LED lamp, second try

I’d been designing a circuit to drive a string of 7 of the 1 watt Luxeon leds with constant, but variable current. I was originally going to use a constant-current driver based off of the classic LM317 voltage regulator, but in the process of testing it, I made an error in which a (not yet soldered) connection came loose and the magic smoke out of the potentiometer which was to be the brightness control. In fact, not only was the wiper of the pot open circuit now, the thing was fused in one place. This was one of those fancy modern conductive plastic pots in a “washable” package.

While it was not the cause of this particular failure, I also realized that I possibly hadn’t properly derated the pot for the full range of operation as well. So, I’d been thinking of redesigning things completely, with a switching regulator.

Rather than be really tricky, I think I’m going to use some off the shelf parts: a Zetex ZXLD1350, which seems to be a very easy to use switching regulator for driving strings of 350ma leds. It takes either a analog brightness input or a PWM input.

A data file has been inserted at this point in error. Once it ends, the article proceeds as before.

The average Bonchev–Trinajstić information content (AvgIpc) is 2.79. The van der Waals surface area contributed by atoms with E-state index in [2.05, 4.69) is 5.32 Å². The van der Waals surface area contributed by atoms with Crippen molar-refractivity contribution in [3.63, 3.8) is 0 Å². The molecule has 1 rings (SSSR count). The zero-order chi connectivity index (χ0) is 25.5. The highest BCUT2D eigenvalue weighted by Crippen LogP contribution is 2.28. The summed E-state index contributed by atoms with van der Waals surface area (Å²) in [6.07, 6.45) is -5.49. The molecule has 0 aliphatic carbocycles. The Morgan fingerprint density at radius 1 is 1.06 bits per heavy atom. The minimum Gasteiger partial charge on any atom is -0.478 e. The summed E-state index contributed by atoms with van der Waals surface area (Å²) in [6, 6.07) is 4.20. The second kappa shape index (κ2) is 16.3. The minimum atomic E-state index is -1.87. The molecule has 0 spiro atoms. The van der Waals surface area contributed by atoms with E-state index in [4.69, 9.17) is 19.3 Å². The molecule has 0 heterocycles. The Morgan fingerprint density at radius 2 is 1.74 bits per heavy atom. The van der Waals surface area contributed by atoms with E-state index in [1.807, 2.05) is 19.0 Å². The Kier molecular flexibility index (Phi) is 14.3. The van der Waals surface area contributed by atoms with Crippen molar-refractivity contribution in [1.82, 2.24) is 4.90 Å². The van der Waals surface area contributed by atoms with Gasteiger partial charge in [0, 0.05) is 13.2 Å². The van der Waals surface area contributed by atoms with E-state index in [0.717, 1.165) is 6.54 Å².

Due to the enclosure I’m going to use — a cute (and very catproof) Ikea lamp, I decided that it would be really neat to control with a touch switch. I was thinking of doing this with some trickiness with a AVR microcontroller pin — I have a pretty effective capacitive measurement setup on something else I’m working on using just the comparator input (which doubles as a digital output) and a 1 Mohm resistor — the QRG QT100 seems like it’s going to do a much better job than I’m likely to do in my first touch sensor design. The datasheet claims that it can work through “Up to 50mm glass, 20mm plastic (electrode size dependent)”. In this case, I’d have about a 1 inch wide strip of foil inside the lamp, and the glass is probably less than 20mm thick.

I’m still going to use a microcontroller as state-ful glue logic: take touch sensor input to switch between 3 different PWM output duty cycles (and off, or very low nightlight level) to the LED driver. I’ll use the ATtiny13, because it’s the cheapest in a line of microcontrollers I’m familiar with.

The QT100 and ZXLD1350 are both surface-mount, but they’re easy SOT packages.

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